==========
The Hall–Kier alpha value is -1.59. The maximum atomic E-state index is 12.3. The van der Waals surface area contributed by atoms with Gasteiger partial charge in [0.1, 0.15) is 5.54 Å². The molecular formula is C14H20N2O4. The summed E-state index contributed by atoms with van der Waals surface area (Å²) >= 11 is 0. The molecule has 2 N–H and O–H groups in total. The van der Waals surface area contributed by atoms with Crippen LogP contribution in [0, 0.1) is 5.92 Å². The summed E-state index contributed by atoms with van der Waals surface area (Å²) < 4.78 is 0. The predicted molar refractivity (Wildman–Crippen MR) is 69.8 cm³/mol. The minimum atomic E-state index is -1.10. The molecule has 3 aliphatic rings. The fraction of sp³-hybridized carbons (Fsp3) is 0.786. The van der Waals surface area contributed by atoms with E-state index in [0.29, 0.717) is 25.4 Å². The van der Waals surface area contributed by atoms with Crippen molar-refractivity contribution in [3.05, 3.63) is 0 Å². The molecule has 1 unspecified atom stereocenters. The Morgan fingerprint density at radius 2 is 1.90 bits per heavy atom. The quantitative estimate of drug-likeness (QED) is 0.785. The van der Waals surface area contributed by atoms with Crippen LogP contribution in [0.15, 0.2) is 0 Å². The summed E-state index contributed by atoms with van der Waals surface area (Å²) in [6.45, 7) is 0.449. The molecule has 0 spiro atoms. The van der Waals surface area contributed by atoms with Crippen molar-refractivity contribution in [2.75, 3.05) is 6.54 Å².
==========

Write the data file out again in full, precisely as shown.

The Hall–Kier alpha value is -1.59. The maximum atomic E-state index is 12.3. The van der Waals surface area contributed by atoms with Gasteiger partial charge in [0.1, 0.15) is 5.54 Å². The molecular formula is C14H20N2O4. The summed E-state index contributed by atoms with van der Waals surface area (Å²) >= 11 is 0. The molecule has 2 N–H and O–H groups in total. The van der Waals surface area contributed by atoms with Crippen LogP contribution in [0, 0.1) is 5.92 Å². The summed E-state index contributed by atoms with van der Waals surface area (Å²) < 4.78 is 0. The predicted molar refractivity (Wildman–Crippen MR) is 69.8 cm³/mol. The minimum atomic E-state index is -1.10. The molecule has 3 aliphatic rings. The fraction of sp³-hybridized carbons (Fsp3) is 0.786. The van der Waals surface area contributed by atoms with E-state index in [0.29, 0.717) is 25.4 Å². The van der Waals surface area contributed by atoms with Crippen molar-refractivity contribution in [3.05, 3.63) is 0 Å². The molecule has 1 unspecified atom stereocenters. The Morgan fingerprint density at radius 2 is 1.90 bits per heavy atom. The quantitative estimate of drug-likeness (QED) is 0.785. The van der Waals surface area contributed by atoms with Crippen LogP contribution in [0.15, 0.2) is 0 Å². The summed E-state index contributed by atoms with van der Waals surface area (Å²) in [6.45, 7) is 0.449. The molecule has 0 spiro atoms. The van der Waals surface area contributed by atoms with Crippen molar-refractivity contribution in [2.75, 3.05) is 6.54 Å².